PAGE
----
No, they can’t. After obtaining an ADN or BSN, a recent grad must take and pass the NCLEX-RN exam. They then have to get work experience as an R.N. and then in an Oncology work setting. Then, can they begin working as an Oncology Nurse.
How do you become a certified Chemo Nurse?
Becoming a certified Chemo Nurse requires you to become an R.N. and then obtain work experience in an Oncology related-work setting. Then, you should get the ONS or ONCC Chemotherapy, Immunotherapy certification course provided by the Oncology Nursing Society.
How do you become a CPON?
Becoming a Certified Pediatric Oncology Nurse requires holding an unencumbered APRN or R.N. license. After that, you need to obtain at least 1000 hours of work experience in a Pediatric Oncology Nurse work environment. Finally, you need to take and pass the CPON examination.
How to become an Oncology Nurse?
Obtain an ADN or Bachelor’s degree in Nursing from a credible Nursing Program. After receiving a Nursing education, take and pass the NCLEX-RN examination. Then, obtain one year of experience working in an Oncology Unit. Finally, it’s recommended to take the OCN exam administered by the Oncology Nursing Certification Corporation.
Is being an Oncology Nurse worth it?
There are several benefits to becoming an Oncology Nurse, including earning respect from patients and community members. Additionally, you stand to gain health, life, and dental insurance as part of your contract. Also, Oncology Nurses earn an annual salary that is more than the U.S. National average.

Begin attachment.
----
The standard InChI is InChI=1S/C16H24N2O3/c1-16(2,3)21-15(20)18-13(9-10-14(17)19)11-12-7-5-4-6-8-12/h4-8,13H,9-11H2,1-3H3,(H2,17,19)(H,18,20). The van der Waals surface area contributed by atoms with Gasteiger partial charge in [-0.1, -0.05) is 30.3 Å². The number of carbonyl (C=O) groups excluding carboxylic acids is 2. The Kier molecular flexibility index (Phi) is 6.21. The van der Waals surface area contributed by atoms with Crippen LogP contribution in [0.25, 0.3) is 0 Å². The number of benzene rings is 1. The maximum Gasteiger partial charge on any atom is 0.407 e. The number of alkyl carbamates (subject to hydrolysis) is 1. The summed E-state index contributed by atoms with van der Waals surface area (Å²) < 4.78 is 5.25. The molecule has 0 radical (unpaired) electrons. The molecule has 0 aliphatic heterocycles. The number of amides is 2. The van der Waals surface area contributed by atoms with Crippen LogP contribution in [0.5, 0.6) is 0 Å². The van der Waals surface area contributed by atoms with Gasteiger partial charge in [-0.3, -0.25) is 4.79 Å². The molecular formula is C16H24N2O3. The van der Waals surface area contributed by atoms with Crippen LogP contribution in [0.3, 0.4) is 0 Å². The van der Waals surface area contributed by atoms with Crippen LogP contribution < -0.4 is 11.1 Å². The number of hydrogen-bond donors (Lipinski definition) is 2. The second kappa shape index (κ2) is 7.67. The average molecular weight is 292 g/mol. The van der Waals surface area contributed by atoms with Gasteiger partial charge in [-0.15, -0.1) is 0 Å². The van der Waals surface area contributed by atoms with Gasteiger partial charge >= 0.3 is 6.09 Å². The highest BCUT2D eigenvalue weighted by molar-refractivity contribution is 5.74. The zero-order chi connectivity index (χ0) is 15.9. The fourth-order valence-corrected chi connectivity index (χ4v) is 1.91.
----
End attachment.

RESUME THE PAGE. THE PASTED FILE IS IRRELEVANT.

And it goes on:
Is oncology nursing a specialty?
Yes, Oncology Nursing is a specialty. The Oncology Nurse specialty focuses on reducing incidences of cancer, managing cancer symptoms, and helping patients burdened with cancer maneuver their treatment plan and the side effects thereof.
Is Oncology Nursing hard?
Becoming an Oncology Nurse can be emotionally tolling. Furthermore, caring for critically ill or terminally ill patients can be hard on the Nurse. Hence, it takes a dedicated and passionate individual to take on the work of an Oncology Nurse.
What does a radiation Oncology Nurse do?
Radiation Oncology Nurses undergo intense training that focuses on performing radiation treatments on cancer patients. Unlike some cancer specialties, which typically have age and gender restrictions, radiation Oncology Nurses can treat children and adults alike.
What is a Pediatric Oncology Nurse?
Pediatric Oncology Nurses focus on the treatment of cancer in infants to teenagers. The development of this subspecialty was due to the observed differences in cancers occurring in adults compared to children and adolescents.
NurseCode Editorial Process
The nurse code team only utilizes the highest quality resources. Including academic institutions, recognized publications and peer-reviewed studies. All of our articles are vetted for fact-checking in order to maintain integrity and to provide reliable, accurate and trustworthy information. Read more about our editorial process here.